The idea to make a feature film on a shoestring budget came to us a few years ago, when I was already two years into my search for investors for my $5M project called Kidnap the Princess. Jeremy Weissman, Charlie Hewson and I were living together at 465 13th Street in Park Slope, Brooklyn, and were inspired by the neighborhood around us, especially during the summer. For me, having grown up in L.A., Park Slope epitomized that "neighborhood feel," as Charlie, Jeremy and I became friendly with many neighbors, store clerks, and waitresses who saw us every day.

Making a movie about this rich area served a double purpose. First, there were a hundred things from which to draw and inform our movie; fascinating scenarios, settings and people were abundant. The second benefit is that we knew the streets, as it were. This meant that shooting would be easier as we procured locations and recruited local faces to appear in the film. Containing the movie in Park Slope meant limiting the number of locations, and their proximity to one another assured smoother company moves-all boons for filmmaking on a budget.

What has taken so long to get to this point is not the laboring over a script, nor the fact that I moved back to L.A. a year and a half ago. For me, it was $5M that has been dangled in front of my face over and over again by potential investors for Kidnap the Princess, an amount that would mean an instant rocket boost onto "the map." As phony investors and bad deals came and went, I fell into a perpetual cycle of finding part-time jobs that would allow me to pay rent and go to meetings, talk to lawyers, and get investment packets together at the drop of a hat. I managed to stay away from Top Ramen, but I did scrape my knee on the poverty line. The last deal that fell through this March with a top Hollywood producer was the proverbial last straw.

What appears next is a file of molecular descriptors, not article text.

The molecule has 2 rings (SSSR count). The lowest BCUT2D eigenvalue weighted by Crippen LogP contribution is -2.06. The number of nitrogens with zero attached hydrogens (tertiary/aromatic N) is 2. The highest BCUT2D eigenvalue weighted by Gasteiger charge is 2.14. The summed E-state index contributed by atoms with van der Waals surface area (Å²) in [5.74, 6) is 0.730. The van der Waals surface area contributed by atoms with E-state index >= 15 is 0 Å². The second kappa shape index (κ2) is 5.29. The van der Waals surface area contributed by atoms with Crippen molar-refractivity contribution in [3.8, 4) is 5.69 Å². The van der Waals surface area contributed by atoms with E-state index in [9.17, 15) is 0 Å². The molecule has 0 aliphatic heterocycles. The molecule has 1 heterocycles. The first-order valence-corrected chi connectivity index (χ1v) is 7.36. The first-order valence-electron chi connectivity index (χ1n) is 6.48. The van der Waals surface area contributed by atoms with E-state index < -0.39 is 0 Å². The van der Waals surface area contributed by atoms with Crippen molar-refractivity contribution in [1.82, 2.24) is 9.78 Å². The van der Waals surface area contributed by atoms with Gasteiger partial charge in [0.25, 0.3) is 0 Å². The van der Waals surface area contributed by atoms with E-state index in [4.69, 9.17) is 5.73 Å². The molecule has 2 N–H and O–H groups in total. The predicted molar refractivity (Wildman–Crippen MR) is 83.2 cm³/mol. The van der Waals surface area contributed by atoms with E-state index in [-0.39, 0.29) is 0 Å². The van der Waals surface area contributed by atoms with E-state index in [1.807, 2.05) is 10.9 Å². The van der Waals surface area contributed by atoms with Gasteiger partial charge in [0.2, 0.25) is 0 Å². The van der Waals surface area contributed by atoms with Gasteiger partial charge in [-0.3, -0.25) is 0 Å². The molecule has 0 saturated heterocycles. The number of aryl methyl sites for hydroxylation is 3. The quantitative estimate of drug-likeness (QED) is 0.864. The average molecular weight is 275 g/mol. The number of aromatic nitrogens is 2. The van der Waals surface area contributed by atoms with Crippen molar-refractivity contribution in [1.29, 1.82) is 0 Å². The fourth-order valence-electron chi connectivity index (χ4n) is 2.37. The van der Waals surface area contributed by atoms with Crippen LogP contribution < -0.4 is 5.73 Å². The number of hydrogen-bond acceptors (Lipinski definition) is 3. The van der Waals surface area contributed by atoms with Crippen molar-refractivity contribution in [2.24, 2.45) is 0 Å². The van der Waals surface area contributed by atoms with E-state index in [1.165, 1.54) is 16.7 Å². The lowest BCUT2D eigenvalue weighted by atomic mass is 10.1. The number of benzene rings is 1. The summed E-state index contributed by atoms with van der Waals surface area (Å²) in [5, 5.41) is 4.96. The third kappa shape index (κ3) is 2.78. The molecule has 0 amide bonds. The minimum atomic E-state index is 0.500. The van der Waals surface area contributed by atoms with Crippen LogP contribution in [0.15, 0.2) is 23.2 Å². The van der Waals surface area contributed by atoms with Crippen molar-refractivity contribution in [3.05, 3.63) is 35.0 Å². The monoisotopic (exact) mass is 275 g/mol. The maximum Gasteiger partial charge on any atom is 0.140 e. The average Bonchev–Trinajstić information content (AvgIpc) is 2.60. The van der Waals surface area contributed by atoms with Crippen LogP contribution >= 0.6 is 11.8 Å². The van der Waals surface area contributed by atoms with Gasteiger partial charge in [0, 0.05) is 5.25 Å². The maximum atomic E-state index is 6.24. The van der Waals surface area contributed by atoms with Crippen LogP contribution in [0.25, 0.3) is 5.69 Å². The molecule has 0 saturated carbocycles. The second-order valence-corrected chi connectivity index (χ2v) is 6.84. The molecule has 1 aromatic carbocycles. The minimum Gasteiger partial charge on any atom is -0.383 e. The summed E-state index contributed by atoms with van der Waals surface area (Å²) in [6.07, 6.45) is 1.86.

The past five years have been emotionally draining on my self-confidence as a filmmaker and on my general development into becoming the person I want to be. Filmmaking is so tied into who I am and how I perceive myself, that not making films has been, let's just say, hard. I don't mean to depress you, only to help you see why making this film means so much to me, and why it has to be filmed right now.

One other reason for the film's urgency is that our house on 13th Street, the brownstone that we shared as friends and that Charlie has now lived in for five years, is being sold by its owners. The next two months will be our last chance to use it for filming, as we had always planned. It is now or never for this film.

I have infused this movie with all that I love about Park Slope, and the story of romance and friendship that comes with it is derived from that deformed funny bone lodged in my heart. I hope you'll decide the DVD is worth your $25 and that you might help push this film over the edge by donating more.

All money raised will go into making the film. If we raise in excess of $25,000, the extra funds will go to covering production overages, and post production costs, which I will try to keep under $5,000. Thanks for reading and thanks even more for caring.

- David